The Suffolk County Historical Society’s “Moveable Museum” has officially rolled into action.
Artifacts are now easier than ever for students to access thanks to a unique gift from the Museum of National History.
In May 2012, the New York City museum donated a 37-foot-long Winnebago, retrofitted as a 250-square-foot exhibition space. The walk-in exhibit is designed to teach about nomadic cultures.
Now, after nearly one year, a new paint job and other interior upgrades, the mobile museum made its debut last Tuesday in the Sachem School District.
Students from Nokomis Elementary School in Holtsville learned about the Gabra, Mongol, Blackfeet and Algonkian people through interactive exhibits. The displays feature artifacts from both the American Museum of Natural History and the Suffolk County Historical Society.
“It’s like we’re training young Indiana Joneses,” said Kathryn Curran, Suffolk County Historical Society’s executive director. “It is a bridge to communities and neighborhoods.”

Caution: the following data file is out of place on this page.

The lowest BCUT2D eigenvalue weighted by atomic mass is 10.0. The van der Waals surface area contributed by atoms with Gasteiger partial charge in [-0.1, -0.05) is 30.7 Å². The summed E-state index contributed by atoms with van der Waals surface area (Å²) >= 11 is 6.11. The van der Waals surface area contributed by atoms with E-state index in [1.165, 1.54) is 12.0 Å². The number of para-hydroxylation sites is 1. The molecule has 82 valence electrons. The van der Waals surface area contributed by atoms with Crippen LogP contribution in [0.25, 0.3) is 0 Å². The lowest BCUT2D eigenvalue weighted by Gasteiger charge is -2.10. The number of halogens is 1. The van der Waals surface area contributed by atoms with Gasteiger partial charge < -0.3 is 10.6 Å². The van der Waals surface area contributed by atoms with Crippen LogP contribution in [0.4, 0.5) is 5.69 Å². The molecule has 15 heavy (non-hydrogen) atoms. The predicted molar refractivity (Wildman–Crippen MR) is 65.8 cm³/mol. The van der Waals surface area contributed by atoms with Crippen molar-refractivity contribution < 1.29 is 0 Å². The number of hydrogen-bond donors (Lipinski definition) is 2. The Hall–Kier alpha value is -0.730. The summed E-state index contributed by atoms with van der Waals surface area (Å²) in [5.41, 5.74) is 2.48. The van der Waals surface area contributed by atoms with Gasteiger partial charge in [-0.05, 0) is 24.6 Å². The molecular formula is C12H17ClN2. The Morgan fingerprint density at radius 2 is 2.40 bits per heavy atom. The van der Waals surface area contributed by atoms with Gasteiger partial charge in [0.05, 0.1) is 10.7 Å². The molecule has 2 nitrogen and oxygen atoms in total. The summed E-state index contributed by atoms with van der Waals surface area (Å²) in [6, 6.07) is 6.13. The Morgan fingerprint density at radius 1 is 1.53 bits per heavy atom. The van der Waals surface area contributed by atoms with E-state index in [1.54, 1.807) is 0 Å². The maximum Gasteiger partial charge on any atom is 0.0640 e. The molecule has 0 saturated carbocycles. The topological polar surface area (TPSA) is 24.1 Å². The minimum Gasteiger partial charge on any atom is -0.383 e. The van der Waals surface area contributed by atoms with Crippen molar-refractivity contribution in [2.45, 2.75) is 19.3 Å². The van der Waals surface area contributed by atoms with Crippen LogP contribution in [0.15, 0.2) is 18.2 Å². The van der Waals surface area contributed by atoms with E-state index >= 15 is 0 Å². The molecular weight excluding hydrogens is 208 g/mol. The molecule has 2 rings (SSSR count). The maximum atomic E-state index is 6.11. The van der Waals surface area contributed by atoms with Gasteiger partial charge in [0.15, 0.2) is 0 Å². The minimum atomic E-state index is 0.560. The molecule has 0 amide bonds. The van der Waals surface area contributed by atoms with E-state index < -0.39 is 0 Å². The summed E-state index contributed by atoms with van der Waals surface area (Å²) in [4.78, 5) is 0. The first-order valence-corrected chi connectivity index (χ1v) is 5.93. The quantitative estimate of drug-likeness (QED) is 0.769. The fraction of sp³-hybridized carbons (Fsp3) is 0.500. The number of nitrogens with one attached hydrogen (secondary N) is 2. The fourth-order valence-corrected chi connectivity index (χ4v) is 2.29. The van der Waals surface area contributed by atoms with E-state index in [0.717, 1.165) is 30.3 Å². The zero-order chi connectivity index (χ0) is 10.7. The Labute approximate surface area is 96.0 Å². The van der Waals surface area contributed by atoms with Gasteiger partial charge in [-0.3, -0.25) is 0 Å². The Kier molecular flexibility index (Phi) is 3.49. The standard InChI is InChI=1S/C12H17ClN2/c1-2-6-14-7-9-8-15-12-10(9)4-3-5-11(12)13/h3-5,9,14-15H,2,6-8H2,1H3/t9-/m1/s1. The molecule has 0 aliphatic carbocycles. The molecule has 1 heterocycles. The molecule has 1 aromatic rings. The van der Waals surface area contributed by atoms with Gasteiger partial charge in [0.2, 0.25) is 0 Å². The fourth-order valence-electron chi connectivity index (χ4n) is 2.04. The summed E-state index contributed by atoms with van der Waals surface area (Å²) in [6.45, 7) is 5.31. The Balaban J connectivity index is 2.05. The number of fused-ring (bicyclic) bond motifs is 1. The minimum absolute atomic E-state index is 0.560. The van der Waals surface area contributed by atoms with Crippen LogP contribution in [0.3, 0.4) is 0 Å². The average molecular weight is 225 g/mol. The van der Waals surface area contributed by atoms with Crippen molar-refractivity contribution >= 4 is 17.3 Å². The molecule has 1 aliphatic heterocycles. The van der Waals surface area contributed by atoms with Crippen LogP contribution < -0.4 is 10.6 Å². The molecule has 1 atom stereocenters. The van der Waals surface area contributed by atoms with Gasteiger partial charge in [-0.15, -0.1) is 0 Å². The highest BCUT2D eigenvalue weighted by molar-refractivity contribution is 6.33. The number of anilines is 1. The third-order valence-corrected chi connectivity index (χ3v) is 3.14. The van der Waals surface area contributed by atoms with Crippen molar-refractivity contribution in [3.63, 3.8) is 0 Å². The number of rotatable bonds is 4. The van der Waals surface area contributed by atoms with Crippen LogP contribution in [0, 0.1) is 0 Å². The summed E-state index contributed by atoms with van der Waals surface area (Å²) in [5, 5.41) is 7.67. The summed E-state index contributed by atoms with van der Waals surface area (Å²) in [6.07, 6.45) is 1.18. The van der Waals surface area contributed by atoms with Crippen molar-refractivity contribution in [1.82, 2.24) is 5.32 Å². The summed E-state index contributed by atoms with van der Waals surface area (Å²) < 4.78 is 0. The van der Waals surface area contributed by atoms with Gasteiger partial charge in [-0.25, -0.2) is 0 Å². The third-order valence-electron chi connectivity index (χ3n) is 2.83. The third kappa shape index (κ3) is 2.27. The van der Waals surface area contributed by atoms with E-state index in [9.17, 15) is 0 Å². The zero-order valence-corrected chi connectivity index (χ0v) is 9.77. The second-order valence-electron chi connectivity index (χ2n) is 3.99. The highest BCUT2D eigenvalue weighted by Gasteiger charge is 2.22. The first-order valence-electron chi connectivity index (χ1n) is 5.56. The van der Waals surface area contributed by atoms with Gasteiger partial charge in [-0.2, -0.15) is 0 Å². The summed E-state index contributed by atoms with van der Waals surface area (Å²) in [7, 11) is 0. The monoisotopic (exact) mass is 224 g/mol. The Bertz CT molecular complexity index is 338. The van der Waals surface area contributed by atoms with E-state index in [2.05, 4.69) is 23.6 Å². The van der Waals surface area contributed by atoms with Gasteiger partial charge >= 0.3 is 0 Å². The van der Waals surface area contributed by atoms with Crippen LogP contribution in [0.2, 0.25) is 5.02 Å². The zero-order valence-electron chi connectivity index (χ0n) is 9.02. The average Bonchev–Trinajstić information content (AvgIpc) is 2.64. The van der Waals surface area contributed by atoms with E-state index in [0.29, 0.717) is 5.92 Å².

The museum also serves as a bridge to Suffolk County’s past. The historical society added the Algonkian exhibit as a way to bring the area’s history to life for students.
The Algonkian people are native to Long Island and the SCHS collection includes nearly 5,000 spearheads, arrows and other artifacts. Many are on display in the mobile museum.
The historical society hired two educators, Lisa Stevenson and Jen Lacey, to manage its rotating exhibits.
Ms. Stevenson, a practicing anthropologist and educator for more than 20 years, has tailored the program toward school-aged children. The curriculum is broken into two parts, a classroom session in school and a hands-on session in the mobile museum. Each meets New York State standards for education.
“It fits the need at the right time,” Ms. Stevenson said. “This is the best possible scenario.”
The historical society is currently seeking sponsors for the Moveable Museum.
Those interested in helping with or participating in the project can call 631-727-2881, ext. 101.